I actually didn’t talk to my dad for a couple of years after that. With the impeccable logic of a hormonal sixteen-year-old, I decided Dad’s belated gift must mean he didn’t care much about me. That being the case, I was bound and determined not to care much about him.

Next Edwards describes how his wife’s children were harmed by her own divorce and decision to move the children to a distant state*, with his wife’s ex husband as the villain:

Flash forward a few years and I was dealing with another father who was largely absent from the scene. Only this time it wasn’t my dad, it was the biological father of my oldest kids. When my wife and her kids moved from New Jersey to Oklahoma, it’s not like anyone had any expectations that he would be able to come visit on a regular basis. Still, regular phone calls or letters to the kids would have been nice. When a birthday or a holiday would go by with no contact, I would see the looks of disappointment on the faces of my kids. I’d get so angry that I’d write letters to him that I never sent (eventually we wouldn’t even know where to send them). The fact that child support was sporadic (to say the least) didn’t bother me. We could take care of our family without his money. What killed me was seeing my kids go from disappointment that they didn’t hear from their biological father to the resigned expectation that he was going to let them down again. Eventually, on one rare occasion when he called, my daughter declined to talk with him. The next time he called, my son followed his sister’s lead. Their dad never called back.

Edwards then finally gets around to the topic of the chapter, and offers some murky advice on avoiding divorce.  Unlike Geraghty, Edwards suggests that an unwillingess to divorce is a key factor to remaining married.  However, he then concludes by saying that we shouldn’t judge people who don’t follow his advice:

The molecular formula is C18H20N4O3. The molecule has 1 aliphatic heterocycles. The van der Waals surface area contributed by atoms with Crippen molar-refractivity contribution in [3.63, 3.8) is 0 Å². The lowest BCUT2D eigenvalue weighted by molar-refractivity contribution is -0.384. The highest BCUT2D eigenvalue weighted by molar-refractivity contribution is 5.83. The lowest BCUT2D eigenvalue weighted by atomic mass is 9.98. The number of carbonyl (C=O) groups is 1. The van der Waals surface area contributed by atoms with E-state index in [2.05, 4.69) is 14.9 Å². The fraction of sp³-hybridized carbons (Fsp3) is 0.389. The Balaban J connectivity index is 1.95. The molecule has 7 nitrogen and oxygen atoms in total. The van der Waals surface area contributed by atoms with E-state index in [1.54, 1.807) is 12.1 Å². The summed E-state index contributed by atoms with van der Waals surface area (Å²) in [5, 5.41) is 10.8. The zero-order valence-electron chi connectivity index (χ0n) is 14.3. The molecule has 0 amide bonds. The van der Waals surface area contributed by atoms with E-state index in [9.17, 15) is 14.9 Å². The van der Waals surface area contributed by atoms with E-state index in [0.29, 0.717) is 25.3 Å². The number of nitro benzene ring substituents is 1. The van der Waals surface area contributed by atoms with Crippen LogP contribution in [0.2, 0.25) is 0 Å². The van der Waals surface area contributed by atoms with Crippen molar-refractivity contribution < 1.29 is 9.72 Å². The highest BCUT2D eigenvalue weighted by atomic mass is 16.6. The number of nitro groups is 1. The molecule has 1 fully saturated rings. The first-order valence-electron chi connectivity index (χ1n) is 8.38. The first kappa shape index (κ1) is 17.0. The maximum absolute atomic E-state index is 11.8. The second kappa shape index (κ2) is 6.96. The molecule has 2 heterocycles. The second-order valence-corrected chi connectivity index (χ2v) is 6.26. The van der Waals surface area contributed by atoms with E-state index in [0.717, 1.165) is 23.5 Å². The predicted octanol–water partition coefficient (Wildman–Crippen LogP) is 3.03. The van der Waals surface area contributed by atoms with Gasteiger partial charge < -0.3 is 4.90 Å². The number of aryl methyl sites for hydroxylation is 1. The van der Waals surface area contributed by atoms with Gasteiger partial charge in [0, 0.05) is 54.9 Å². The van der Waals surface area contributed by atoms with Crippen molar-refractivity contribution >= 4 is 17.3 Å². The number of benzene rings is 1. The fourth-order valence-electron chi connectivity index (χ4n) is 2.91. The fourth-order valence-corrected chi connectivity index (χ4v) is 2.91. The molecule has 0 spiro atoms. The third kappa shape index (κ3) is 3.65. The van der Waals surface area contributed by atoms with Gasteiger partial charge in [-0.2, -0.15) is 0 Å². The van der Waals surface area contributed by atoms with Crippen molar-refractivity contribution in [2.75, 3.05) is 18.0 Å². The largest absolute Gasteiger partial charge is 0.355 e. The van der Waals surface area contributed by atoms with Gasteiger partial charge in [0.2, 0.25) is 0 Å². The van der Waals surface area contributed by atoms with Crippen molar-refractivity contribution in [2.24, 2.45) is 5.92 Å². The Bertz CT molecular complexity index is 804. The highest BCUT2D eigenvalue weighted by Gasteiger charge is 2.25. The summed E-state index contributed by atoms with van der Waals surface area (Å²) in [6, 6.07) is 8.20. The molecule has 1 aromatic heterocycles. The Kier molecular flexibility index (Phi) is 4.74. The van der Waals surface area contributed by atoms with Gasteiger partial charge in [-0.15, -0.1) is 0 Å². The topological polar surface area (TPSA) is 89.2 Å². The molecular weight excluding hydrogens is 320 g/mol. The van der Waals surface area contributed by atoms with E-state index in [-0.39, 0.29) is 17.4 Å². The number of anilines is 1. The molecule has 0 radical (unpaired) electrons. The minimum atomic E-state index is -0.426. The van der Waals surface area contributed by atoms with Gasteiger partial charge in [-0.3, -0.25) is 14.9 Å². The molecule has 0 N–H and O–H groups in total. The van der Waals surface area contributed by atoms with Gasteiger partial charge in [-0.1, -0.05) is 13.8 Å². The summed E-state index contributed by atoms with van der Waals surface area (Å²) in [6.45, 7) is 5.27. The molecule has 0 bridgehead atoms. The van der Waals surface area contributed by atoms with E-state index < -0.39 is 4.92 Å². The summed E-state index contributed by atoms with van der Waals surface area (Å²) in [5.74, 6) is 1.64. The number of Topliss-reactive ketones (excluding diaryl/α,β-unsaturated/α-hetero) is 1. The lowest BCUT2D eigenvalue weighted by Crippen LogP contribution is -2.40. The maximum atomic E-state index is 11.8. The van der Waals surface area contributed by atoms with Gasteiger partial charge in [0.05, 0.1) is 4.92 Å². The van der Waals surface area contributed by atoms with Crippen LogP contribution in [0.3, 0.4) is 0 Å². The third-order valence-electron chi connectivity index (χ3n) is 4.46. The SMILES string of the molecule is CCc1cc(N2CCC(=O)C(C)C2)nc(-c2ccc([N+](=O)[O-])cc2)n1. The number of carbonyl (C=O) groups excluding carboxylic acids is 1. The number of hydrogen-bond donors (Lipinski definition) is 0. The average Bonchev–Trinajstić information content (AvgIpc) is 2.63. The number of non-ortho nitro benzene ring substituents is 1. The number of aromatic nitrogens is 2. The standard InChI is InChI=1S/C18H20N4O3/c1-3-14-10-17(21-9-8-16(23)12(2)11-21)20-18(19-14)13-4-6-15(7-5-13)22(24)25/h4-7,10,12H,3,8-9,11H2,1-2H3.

I understand that not all differences are reconcilable, and most of the friends I’ve had who’ve gone through a divorce tried very hard to make their marriages work. Both my parents married multiple times, and if it weren’t for my wife and her ex splitting up, I would never be the man I am today. I am not here to condemn divorce or people who’ve gotten a divorce (I generally try to tend to the beam in my own eye before worrying about someone else’s mote). All I know is that I’m glad we stuck with it through the hard times. I’m thankful our differences were (and are) not irreconcilable, even if they can still lead to… let’s say spirited debate on occasion. I am truly blessed to have my family, to love them and be loved by them, and I’m mindful of this fact every day.

As is evidently the pattern for the entire book, the chapter ends with What Would Ward Cleaver Do?

Ward had his priorities straight: he kept his focus on his relationship with June and the kids. Work paid for the mortgage, but a marriage and family is forever.


*What are the odds that Edwards would marry a woman who just like his own mother moved her children to Oklahoma, away from their father in New Jersey?

Original housewife image by Tetra Pak (creative commons).  Dynamite detonator from this picture by Lilu under WTF Public License (NSFW)

Posted in Jim Geraghty, Threatpoint, Traditional Conservatives, Turning a blind eye, You can't make this stuff up | 203 Comments

Will Wilcox and the men of National Review respect you in the morning?